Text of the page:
Hot already despite the early hour, it became really obvious, really quickly that this not going to be a walk in the park. Not hilly by any stretch of the imagination, but not flat either, the undulating loop was tough underfoot. Rutty and rock hard in places, scratchy thigh high crops and matted thick dry grass to negotiate.

Everyone set out well. Dan went to the front from the start, clocking the 4th fastest lap by any competitor in the whole race, whilst the others tried to pace themselves accordingly. 

Halfway on each lap was the welcome sight of the infamous Lovestation or as it was renamed for this event Fernando’s Disco. Manned by some moustachioed macho men in some rather familiar looking vests, it was complete with blaring disco tunes, sangria, cider and the usual array of coke, water and munchies. 

The cool sponge station also located there was an essential part of surviving the searing heat as morning turned into midday and midday turned into scorchio o’clock. 

On the other side of the course, team IWRR had set up their own private aid station on the course to provide a safe haven to rest in the shade and hydrate after making the most of the ice cold run through shower.

Paul and Julie ran alternate laps exchanging their squeaky baton each time and enjoying watching everyone else come through. 

Darren Dollery and Sean Williams were aiming for 7 laps of the course to give them their first marathons each. They both ran brilliantly for the first 20 miles, rarely stopping and keeping up a good pace. However the heat started to take its toll, as they both considered giving up after 5 laps.

“I was done” said Darren “I really wanted to do it all in one go but I was just so hot I felt I couldn’t go on. I got a talking to from Holmsie in our aid station. She said take a break … you’ve got all day to do 2 more laps… whatever you do DO NOT QUIT! You’ll kick yourself later. I did as she said, took a little break then I cracked on and got my Marathon after all, I am so pleased”

Similar story for Sean, he also took a break before completing his marathon distance, but unlike Darren he didn’t hand his chip in… he hopped on the free bus down the pub to watch the England match.

The others were still out there. Dan was in the lead lapping the field in his seemingly effortless style, putting in the graft lap after lap. Andy, Michael and Sarah were still chugging out the miles as they also passed their marathon distances but carried on into ultra territory.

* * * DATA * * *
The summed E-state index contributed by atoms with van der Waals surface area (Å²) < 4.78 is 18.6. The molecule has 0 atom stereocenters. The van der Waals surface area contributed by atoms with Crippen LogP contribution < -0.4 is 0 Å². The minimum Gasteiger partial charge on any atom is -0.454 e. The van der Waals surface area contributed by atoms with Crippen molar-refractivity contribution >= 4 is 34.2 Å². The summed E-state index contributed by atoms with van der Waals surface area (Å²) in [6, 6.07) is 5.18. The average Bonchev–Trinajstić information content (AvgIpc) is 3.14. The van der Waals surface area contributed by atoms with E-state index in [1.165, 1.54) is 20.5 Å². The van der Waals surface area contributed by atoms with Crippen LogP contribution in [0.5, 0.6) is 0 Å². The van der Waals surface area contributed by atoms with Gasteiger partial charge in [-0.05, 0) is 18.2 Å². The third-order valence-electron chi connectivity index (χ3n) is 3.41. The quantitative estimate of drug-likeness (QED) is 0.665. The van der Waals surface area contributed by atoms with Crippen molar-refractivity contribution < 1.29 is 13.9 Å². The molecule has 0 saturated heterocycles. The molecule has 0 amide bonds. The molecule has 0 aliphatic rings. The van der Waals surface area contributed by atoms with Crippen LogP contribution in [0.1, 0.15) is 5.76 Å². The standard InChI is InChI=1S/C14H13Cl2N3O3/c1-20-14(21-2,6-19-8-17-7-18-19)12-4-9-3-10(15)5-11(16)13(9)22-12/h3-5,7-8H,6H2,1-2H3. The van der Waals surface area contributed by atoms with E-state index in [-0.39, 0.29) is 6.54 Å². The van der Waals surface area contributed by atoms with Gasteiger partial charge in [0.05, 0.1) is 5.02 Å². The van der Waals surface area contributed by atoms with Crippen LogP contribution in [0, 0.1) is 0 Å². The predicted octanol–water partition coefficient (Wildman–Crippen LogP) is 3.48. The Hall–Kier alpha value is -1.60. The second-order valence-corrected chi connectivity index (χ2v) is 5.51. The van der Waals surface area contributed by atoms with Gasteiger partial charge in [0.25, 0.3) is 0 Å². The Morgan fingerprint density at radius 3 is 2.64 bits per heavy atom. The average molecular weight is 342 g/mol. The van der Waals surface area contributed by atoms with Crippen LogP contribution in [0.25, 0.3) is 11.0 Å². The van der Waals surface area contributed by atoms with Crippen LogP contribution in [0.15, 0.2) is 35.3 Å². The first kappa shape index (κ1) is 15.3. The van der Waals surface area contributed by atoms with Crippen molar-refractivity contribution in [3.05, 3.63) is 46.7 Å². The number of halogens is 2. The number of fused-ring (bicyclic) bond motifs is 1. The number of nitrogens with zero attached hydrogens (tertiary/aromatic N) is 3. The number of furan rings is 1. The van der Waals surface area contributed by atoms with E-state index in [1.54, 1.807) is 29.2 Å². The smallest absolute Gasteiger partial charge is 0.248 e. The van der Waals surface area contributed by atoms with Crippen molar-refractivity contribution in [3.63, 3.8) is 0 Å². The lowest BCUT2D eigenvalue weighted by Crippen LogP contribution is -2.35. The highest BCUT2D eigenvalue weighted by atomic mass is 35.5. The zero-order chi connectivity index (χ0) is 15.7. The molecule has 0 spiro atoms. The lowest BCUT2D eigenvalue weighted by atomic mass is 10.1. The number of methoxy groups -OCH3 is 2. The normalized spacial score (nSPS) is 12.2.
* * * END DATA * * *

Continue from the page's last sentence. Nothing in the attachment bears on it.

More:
“I’ve never run any further than 27 miles before, so I had no idea what I could do” said Sarah “I had a figure in my head that I wanted to reach, but had no idea if I was physically capable” said Sarah

Distance supremo Michael suffered cramp from 16 miles onward.

“I was going to quit after I’d run the marathon distance, it was agony!”

But after a little rest he decided to run a few laps with his little protégée Holmes. 

“I knew this would be the hardest couple of laps for her. She hadn’t eaten anything other than gels so I knew she might need a bit of support”

Onward they all went, ticking off the laps, Andy calling it a day after 10 circuits and a whopping 37.5 miles. Michael had gotten a second wind, Holmsie hanging on in there.

Sean had reappeared on the course, refreshed after England’s triumph over Sweden, blasting his way around to complete another 2 laps giving him more than he came for, 33.5 miles his first Ultra! Paul and Julie managed a fantastic 20 miles each. Phenomenal considering they both hadn’t run for weeks due to Julie’s broken hand and Paul working away.

Dan ran his 15th lap and retired 

“I had a wobble at the Lovestation. I knew no one would be able to catch me in the time remaining so I decided that I would make this my last one”

He’d done it again! He’d won! With an hour and a half to spare, he’d proved his class as an endurance magnate despite the extreme conditions. 56 miles behind him.